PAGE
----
I’m an amateur gardener. Many of you know more about gardening than I do.
But I’ve learned a few things over the years and I shared some in my previous post on affordable gardening.
This post is about creating impact.
The first thing I’ve learned is that you can create impactful garden scenes with a fairly small range of plants – if that’s your preference. At the farmhouse, we had many kinds of plants. At this new garden, we have far fewer. So we use a lot of hosta, hydrangea, ferns, and boxwood throughout our garden.
I’ve learned that structure matters. Plants of the same variety massed together in a circle or semi-circle make a strong structural statement.
When we lived at the farmhouse, a neighbour was throwing out clumps of green-and-white hosta. We gladly took some. We divided and planted them around this tree, below. They formed a lush circle in just two gardening seasons.
My husband created two circles, above – one with hosta and one with boxwood. Look closely and you’ll see a taller boxwood semi-circle too.
Boxwood is perfect for creating structure. We buy them small (aka inexpensive) and let them grow. These ones, curving along our present garden path, are now two years old and will be trimmed and shaped soon.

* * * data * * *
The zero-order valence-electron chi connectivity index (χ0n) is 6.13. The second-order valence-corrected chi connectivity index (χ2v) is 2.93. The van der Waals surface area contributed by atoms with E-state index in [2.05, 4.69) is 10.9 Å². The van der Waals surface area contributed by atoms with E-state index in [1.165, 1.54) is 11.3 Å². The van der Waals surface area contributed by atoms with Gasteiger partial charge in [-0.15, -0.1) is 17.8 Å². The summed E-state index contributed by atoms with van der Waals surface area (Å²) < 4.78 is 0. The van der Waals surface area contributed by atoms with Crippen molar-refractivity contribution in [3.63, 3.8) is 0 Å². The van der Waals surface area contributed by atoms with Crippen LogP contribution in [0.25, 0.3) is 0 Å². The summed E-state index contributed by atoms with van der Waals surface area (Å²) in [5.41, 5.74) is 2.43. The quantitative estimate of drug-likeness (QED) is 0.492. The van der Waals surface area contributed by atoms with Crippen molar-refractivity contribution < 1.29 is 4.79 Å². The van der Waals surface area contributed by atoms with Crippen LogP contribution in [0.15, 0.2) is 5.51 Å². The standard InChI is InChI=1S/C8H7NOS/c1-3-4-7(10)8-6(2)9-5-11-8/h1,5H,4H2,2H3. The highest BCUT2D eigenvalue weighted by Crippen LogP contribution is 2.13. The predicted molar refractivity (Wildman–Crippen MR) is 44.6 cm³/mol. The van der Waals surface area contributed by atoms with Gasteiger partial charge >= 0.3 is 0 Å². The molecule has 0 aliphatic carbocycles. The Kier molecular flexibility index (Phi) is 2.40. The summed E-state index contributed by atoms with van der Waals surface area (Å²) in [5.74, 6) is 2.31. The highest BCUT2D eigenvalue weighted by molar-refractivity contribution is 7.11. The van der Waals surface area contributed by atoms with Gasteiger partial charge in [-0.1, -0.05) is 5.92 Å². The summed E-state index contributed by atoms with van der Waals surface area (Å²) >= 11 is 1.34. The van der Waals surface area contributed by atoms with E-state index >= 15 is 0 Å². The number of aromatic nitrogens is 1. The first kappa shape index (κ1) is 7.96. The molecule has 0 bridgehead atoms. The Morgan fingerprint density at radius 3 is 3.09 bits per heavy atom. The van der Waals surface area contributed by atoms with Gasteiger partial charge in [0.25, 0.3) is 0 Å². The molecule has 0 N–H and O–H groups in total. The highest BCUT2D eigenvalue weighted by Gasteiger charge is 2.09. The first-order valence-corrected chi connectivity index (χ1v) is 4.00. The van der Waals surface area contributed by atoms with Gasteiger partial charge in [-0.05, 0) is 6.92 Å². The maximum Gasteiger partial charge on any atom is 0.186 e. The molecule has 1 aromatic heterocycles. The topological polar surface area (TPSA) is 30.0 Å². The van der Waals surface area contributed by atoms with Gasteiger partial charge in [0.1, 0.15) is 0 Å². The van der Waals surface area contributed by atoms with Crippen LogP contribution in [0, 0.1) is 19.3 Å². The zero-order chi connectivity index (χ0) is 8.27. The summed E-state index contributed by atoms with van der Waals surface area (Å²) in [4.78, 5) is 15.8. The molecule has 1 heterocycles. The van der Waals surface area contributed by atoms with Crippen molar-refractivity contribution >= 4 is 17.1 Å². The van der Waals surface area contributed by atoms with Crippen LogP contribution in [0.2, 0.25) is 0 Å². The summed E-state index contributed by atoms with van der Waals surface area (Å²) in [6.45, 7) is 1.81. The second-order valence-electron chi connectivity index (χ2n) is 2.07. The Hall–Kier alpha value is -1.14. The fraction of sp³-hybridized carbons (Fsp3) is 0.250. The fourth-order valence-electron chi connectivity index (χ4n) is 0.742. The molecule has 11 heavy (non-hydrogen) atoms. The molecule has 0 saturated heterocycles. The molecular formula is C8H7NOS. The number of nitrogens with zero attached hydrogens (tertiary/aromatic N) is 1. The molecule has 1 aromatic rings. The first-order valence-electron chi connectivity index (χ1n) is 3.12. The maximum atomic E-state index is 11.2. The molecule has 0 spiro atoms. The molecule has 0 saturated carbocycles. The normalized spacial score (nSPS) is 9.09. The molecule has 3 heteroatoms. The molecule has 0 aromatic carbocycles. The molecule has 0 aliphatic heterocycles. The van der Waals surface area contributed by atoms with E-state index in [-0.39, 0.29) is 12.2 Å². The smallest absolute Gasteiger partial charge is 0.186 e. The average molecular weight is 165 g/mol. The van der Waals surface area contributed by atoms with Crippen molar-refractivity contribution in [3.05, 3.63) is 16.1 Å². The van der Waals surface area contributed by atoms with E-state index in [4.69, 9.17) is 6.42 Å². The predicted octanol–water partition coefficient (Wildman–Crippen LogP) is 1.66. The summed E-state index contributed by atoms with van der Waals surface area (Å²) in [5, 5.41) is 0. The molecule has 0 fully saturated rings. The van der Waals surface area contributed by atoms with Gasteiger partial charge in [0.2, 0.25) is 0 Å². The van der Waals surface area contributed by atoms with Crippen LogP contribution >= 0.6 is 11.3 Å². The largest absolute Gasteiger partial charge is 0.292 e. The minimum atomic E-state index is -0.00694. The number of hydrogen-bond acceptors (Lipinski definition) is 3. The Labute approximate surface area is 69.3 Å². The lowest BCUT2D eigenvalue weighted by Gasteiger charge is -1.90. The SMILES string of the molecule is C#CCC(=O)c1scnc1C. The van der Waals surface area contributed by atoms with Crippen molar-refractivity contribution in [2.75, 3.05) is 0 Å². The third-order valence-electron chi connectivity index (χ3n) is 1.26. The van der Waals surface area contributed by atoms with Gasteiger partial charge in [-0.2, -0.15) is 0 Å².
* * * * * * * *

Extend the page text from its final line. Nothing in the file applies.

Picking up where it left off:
Contrast is another way of creating impact. The hosta and Japanese forest grasses, below — planted along another curve in the path — make a nice contrast.
Meanwhile, ligularia’s dark leaves, below, contrast well with almost anything.
It’s a backdrop for the light-green hosta. But notice the green-and-white grass, below left. Alone, the shape and colour of its blades would contrast nicely with the leaves of that hosta too.
Contrast can also be created using varieties of the same genus of plants. Note the different kinds of hosta used below.
While contrasts are striking, we also like the harmony that comes from repeating a single colour throughout the garden at certain times of the year.
The red blooms of bee balm, below, echo the red of the chairs.
And the white blooms of bridal wreath spirea reinforce the white-stained arbour, below.
Sticking with colour, let’s talk about single-colour gardens and borders.
The white hollyhocks and daisies (above) and Annabelle hydrangea, below, are striking when grown en masse.
Fast-growing and easy to divide, they are popular in all-white gardens. (Vita Sackville-West’s white garden at Sissinghurst in the UK is most famous, but many gardens, both private and public, have these plants in their white borders.)
Of course, we’ve also learned that a single plant can make a magnificent statement, as does this giant Sum and Substance hosta.
And this equally striking goatsbeard.
Size, form, texture, contrast and colour: all can make a strong impact in your garden.